Georgetown-Led Study Leads to First FDA-Approved Drug in Decades to Improve Survival in Small Cell Lung Cancer
(March 18, 2019) — The U.S. Food and Drug Administration’s approval today of atezolizumab (Tecentriq®, Genentech) in combination with chemotherapy (carboplatin and etoposide) for the initial treatment of extensive-stage small cell lung cancer (SCLC) marks the end of numerous failed attempts to improve survival for those with the deadly disease.
“Atezolizumab, when added to standard chemotherapy, allowed us to achieve what we thought for decades was beyond reach: an improvement in survival for these patients,” explains medical oncologist Stephen V. Liu, MD, a lung cancer specialist at Georgetown Lombardi Comprehensive Cancer Center who co-led the clinical trial leading to today’s approval.
Small cell lung cancer makes up about 10 to 15 percent of all lung cancers in the United States. Almost all people who develop small cell lung cancer have a history of smoking, and, according to the American Cancer Society, only about six percent of people with the disease survive five years or more.
“Since the 1980s, our standard treatment for small cell lung cancer has been platinum-based chemotherapy. This regimen reliably provides an initial response that is often dramatic, but almost always short-lived,” says Liu, also an attending physician at MedStar Georgetown University Hospital.
The regimen of carboplatin, etoposide and atezolizumab was first explored in an investigator-initiated trial at Georgetown Lombardi in 2016. It soon gave way to the global phase III IMpower 133 trial. Liu and Leora Horn, MD, of Vanderbilt University Medical Center served as co-principal investigators of the study.
Results were first presented by Liu at the World Conference on Lung Cancer in September 2018 and simultaneously published in The New England Journal of Medicine.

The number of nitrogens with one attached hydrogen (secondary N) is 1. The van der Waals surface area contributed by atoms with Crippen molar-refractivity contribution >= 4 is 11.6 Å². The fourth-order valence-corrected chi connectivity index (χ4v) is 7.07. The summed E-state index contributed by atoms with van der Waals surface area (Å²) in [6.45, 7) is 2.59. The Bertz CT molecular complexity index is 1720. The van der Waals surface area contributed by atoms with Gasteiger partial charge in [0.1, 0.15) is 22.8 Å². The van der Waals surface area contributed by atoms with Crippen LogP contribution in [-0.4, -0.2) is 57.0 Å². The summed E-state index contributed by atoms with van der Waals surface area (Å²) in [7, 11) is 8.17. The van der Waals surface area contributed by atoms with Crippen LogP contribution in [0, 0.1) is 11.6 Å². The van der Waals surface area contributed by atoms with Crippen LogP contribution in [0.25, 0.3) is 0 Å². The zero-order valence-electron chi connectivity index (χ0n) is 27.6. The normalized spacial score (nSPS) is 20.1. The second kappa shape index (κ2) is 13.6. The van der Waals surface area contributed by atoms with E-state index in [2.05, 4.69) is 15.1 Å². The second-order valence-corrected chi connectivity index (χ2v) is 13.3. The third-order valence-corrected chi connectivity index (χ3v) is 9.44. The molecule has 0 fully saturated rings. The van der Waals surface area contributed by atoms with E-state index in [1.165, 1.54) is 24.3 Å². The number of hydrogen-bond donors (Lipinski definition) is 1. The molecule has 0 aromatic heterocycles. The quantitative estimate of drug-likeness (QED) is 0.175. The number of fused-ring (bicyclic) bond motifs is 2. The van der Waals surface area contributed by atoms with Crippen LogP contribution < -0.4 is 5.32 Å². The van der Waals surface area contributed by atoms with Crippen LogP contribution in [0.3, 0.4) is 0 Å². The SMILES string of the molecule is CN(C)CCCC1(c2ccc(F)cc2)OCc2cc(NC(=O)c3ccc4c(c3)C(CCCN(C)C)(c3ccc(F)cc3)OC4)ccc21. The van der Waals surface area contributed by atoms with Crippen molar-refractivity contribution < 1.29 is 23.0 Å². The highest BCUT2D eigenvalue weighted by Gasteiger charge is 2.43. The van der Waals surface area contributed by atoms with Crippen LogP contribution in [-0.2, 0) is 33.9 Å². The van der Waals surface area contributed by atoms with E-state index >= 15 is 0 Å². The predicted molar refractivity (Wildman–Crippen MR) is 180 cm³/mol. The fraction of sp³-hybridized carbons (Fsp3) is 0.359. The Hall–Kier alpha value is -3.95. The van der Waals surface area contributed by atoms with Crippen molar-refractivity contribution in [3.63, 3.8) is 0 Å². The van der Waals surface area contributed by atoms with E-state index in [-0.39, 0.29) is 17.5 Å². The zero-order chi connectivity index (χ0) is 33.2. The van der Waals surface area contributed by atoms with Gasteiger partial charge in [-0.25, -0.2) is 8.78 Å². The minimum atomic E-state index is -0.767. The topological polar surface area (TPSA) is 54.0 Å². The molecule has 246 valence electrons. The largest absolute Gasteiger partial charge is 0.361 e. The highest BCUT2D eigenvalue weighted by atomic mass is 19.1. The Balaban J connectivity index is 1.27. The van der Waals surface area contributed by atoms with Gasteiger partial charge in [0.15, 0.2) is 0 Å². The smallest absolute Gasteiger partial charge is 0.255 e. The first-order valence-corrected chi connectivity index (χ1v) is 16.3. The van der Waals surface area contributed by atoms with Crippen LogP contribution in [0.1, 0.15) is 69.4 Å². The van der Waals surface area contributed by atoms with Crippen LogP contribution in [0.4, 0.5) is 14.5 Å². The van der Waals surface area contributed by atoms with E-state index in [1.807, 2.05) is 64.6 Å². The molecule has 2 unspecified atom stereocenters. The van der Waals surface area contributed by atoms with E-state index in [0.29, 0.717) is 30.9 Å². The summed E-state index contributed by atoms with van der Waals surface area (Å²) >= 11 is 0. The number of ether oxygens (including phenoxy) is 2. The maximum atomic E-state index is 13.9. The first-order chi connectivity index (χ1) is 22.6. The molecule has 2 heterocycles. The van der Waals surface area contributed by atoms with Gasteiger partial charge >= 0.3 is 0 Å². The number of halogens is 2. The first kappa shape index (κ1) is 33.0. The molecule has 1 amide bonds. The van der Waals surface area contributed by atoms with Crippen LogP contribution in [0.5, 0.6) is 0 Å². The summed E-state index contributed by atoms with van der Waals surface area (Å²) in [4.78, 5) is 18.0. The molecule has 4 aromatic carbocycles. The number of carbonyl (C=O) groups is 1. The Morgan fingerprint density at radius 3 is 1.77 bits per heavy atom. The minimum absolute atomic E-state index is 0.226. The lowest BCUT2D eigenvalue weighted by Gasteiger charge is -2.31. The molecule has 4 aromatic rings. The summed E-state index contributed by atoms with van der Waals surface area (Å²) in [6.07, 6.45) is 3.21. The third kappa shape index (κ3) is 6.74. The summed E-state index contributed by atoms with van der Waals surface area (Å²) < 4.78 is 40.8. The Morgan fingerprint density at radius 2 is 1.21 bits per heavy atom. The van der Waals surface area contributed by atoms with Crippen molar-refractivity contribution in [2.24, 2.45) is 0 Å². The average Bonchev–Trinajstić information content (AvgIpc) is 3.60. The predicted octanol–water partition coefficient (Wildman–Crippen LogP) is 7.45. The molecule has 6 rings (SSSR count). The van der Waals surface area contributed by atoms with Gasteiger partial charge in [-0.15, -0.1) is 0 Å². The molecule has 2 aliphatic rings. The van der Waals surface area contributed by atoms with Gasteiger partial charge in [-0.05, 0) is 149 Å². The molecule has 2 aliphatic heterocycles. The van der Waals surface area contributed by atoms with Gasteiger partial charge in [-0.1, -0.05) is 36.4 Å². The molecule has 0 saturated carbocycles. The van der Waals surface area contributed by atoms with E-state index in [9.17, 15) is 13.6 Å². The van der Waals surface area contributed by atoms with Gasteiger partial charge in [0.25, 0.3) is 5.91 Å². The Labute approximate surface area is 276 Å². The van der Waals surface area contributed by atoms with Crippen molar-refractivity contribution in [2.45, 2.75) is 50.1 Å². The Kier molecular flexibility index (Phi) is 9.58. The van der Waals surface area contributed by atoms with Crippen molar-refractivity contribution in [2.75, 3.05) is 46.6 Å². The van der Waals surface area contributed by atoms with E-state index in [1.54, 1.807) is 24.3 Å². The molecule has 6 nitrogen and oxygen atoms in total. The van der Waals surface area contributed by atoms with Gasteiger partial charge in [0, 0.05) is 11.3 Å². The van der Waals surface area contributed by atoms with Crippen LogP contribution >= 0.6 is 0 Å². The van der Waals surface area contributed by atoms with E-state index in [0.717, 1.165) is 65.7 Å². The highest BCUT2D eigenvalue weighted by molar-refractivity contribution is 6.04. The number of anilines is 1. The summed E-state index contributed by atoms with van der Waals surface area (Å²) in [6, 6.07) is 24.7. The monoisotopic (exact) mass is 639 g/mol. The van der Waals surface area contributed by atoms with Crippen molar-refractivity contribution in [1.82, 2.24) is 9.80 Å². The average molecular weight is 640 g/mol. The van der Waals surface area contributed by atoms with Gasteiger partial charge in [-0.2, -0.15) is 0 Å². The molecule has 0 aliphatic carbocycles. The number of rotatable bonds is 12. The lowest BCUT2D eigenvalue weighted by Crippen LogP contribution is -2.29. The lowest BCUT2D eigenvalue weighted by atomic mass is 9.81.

The international, randomized, double-blind, placebo-controlled trial, compared standard chemotherapy alone or given concurrently with atezolizumab, an anti-PD-L1 antibody. The addition of atezolizumab extended overall survival for a median of 10.3 months to 12.3 months without notably increasing side effects. As of now, there has only been about one year of follow-up so the full potential of atezolizumab is not yet known, Liu says.
“In the context of over 40 failed phase III clinical trials, the improvement in survival seen with atezolizumab represents an important achievement,” Liu says.
“As SCLC is an unforgiving disease,” says Liu, “our first attempt at treatment is often our only chance to impact the natural history of this highly lethal cancer.”
The National Comprehensive Cancer Network (NCCN) has added atezolizumab to its treatment guidelines as the preferred treatment for extensive stage SCLC.
“With the addition of atezolizumab to chemotherapy, we have finally moved the needle in SCLC,” says Liu. “It is now our charge to build upon these results and ensure that the next major advance is not another 20 years away.”
Disclosure: Liu reports having received advisory board/consulting fees Apollomics, AstraZeneca, Bristol-Myers Squibb, Celgene, Genentech, Lilly, Merck, Pfizer, Regeneron, Taiho, Takeda.